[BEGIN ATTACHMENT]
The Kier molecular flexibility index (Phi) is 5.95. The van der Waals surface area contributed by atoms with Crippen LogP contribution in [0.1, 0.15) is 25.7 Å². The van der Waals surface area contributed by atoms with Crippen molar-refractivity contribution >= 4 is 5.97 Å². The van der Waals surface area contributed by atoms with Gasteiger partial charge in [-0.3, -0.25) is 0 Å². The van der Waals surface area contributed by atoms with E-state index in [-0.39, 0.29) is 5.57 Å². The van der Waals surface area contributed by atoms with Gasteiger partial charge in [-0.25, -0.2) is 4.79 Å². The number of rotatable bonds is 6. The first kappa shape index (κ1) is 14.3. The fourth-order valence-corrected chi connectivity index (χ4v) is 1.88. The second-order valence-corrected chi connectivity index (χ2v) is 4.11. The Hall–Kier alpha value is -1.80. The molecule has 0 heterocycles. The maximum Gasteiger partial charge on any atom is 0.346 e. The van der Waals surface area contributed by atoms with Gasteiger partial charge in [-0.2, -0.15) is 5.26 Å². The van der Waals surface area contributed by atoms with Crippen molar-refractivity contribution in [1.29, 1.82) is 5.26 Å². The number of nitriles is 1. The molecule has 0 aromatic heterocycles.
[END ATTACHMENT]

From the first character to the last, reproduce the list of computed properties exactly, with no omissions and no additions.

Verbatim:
The Kier molecular flexibility index (Phi) is 5.95. The van der Waals surface area contributed by atoms with Crippen LogP contribution in [0.1, 0.15) is 25.7 Å². The van der Waals surface area contributed by atoms with Crippen molar-refractivity contribution >= 4 is 5.97 Å². The van der Waals surface area contributed by atoms with Gasteiger partial charge in [-0.3, -0.25) is 0 Å². The van der Waals surface area contributed by atoms with E-state index in [-0.39, 0.29) is 5.57 Å². The van der Waals surface area contributed by atoms with Gasteiger partial charge in [-0.25, -0.2) is 4.79 Å². The number of rotatable bonds is 6. The first kappa shape index (κ1) is 14.3. The fourth-order valence-corrected chi connectivity index (χ4v) is 1.88. The second-order valence-corrected chi connectivity index (χ2v) is 4.11. The Hall–Kier alpha value is -1.80. The molecule has 0 heterocycles. The maximum Gasteiger partial charge on any atom is 0.346 e. The van der Waals surface area contributed by atoms with Gasteiger partial charge in [-0.2, -0.15) is 5.26 Å². The van der Waals surface area contributed by atoms with Crippen molar-refractivity contribution in [1.29, 1.82) is 5.26 Å². The number of nitriles is 1. The molecule has 0 aromatic heterocycles.